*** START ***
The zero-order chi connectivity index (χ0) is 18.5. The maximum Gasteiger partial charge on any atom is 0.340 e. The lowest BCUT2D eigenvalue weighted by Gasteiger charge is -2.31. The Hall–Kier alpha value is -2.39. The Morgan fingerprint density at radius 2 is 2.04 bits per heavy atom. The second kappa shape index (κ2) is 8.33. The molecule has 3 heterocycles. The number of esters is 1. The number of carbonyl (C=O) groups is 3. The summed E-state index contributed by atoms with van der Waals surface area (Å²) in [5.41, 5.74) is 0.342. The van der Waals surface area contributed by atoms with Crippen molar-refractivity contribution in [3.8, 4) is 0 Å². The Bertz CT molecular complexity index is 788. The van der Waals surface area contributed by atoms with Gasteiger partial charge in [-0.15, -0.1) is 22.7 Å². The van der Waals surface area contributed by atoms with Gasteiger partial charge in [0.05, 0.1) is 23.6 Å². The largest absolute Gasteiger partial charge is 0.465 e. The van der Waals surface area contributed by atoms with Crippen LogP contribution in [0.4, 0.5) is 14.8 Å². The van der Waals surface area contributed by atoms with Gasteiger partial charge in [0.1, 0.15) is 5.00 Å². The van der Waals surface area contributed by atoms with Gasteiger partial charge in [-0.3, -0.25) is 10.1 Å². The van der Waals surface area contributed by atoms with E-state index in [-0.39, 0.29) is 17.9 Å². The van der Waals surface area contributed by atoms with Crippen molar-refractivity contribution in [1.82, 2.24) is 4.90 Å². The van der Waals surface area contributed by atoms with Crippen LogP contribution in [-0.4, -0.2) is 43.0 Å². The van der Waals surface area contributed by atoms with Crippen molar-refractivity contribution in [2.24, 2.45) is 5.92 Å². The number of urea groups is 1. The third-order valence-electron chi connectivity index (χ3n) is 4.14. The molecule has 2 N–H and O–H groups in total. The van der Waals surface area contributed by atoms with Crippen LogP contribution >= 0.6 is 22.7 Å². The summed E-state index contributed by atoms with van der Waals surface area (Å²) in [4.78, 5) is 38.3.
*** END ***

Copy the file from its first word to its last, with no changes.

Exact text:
The zero-order chi connectivity index (χ0) is 18.5. The maximum Gasteiger partial charge on any atom is 0.340 e. The lowest BCUT2D eigenvalue weighted by Gasteiger charge is -2.31. The Hall–Kier alpha value is -2.39. The Morgan fingerprint density at radius 2 is 2.04 bits per heavy atom. The second kappa shape index (κ2) is 8.33. The molecule has 3 heterocycles. The number of esters is 1. The number of carbonyl (C=O) groups is 3. The summed E-state index contributed by atoms with van der Waals surface area (Å²) in [5.41, 5.74) is 0.342. The van der Waals surface area contributed by atoms with Crippen molar-refractivity contribution in [3.8, 4) is 0 Å². The Bertz CT molecular complexity index is 788. The van der Waals surface area contributed by atoms with Gasteiger partial charge in [-0.15, -0.1) is 22.7 Å². The van der Waals surface area contributed by atoms with Gasteiger partial charge in [0.05, 0.1) is 23.6 Å². The largest absolute Gasteiger partial charge is 0.465 e. The van der Waals surface area contributed by atoms with Crippen LogP contribution in [0.4, 0.5) is 14.8 Å². The van der Waals surface area contributed by atoms with Gasteiger partial charge in [0.1, 0.15) is 5.00 Å². The van der Waals surface area contributed by atoms with Gasteiger partial charge in [-0.3, -0.25) is 10.1 Å². The van der Waals surface area contributed by atoms with E-state index in [-0.39, 0.29) is 17.9 Å². The van der Waals surface area contributed by atoms with Crippen molar-refractivity contribution in [1.82, 2.24) is 4.90 Å². The van der Waals surface area contributed by atoms with Crippen LogP contribution in [-0.4, -0.2) is 43.0 Å². The van der Waals surface area contributed by atoms with Crippen molar-refractivity contribution in [2.24, 2.45) is 5.92 Å². The number of urea groups is 1. The third-order valence-electron chi connectivity index (χ3n) is 4.14. The molecule has 2 N–H and O–H groups in total. The van der Waals surface area contributed by atoms with Crippen LogP contribution >= 0.6 is 22.7 Å². The summed E-state index contributed by atoms with van der Waals surface area (Å²) in [4.78, 5) is 38.3.